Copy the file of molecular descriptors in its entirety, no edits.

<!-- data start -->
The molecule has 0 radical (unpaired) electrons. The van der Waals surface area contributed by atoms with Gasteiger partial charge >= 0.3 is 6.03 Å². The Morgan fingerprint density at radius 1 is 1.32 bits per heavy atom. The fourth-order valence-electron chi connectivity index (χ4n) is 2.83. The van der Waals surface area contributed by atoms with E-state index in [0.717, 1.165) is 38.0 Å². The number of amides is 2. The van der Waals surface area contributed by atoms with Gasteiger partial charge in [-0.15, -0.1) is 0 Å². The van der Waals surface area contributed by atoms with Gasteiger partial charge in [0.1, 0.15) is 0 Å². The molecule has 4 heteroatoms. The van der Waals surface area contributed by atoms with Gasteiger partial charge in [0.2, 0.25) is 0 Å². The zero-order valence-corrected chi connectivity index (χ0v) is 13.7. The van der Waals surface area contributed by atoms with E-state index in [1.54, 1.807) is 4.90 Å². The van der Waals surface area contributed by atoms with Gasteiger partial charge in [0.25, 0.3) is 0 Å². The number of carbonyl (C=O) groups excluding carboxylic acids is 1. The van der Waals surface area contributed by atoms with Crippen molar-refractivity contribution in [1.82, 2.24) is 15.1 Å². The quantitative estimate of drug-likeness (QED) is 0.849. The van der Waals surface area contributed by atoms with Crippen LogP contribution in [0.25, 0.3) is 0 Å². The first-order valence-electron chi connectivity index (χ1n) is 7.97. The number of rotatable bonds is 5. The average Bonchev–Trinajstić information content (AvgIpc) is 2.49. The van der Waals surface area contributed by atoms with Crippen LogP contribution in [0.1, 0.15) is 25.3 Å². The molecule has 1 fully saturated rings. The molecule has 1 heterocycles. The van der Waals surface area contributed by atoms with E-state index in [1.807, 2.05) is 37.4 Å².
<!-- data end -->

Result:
The molecule has 0 radical (unpaired) electrons. The van der Waals surface area contributed by atoms with Gasteiger partial charge >= 0.3 is 6.03 Å². The Morgan fingerprint density at radius 1 is 1.32 bits per heavy atom. The fourth-order valence-electron chi connectivity index (χ4n) is 2.83. The van der Waals surface area contributed by atoms with E-state index in [0.717, 1.165) is 38.0 Å². The number of amides is 2. The van der Waals surface area contributed by atoms with Gasteiger partial charge in [-0.15, -0.1) is 0 Å². The van der Waals surface area contributed by atoms with Gasteiger partial charge in [0.1, 0.15) is 0 Å². The molecule has 4 heteroatoms. The van der Waals surface area contributed by atoms with Gasteiger partial charge in [0.2, 0.25) is 0 Å². The zero-order valence-corrected chi connectivity index (χ0v) is 13.7. The van der Waals surface area contributed by atoms with E-state index in [1.54, 1.807) is 4.90 Å². The van der Waals surface area contributed by atoms with Gasteiger partial charge in [0.25, 0.3) is 0 Å². The number of carbonyl (C=O) groups excluding carboxylic acids is 1. The van der Waals surface area contributed by atoms with Crippen molar-refractivity contribution in [1.82, 2.24) is 15.1 Å². The quantitative estimate of drug-likeness (QED) is 0.849. The van der Waals surface area contributed by atoms with Crippen LogP contribution in [0.25, 0.3) is 0 Å². The first-order valence-electron chi connectivity index (χ1n) is 7.97. The number of rotatable bonds is 5. The average Bonchev–Trinajstić information content (AvgIpc) is 2.49. The van der Waals surface area contributed by atoms with Crippen LogP contribution in [0.1, 0.15) is 25.3 Å². The molecule has 1 fully saturated rings. The molecule has 1 heterocycles. The van der Waals surface area contributed by atoms with E-state index in [1.807, 2.05) is 37.4 Å².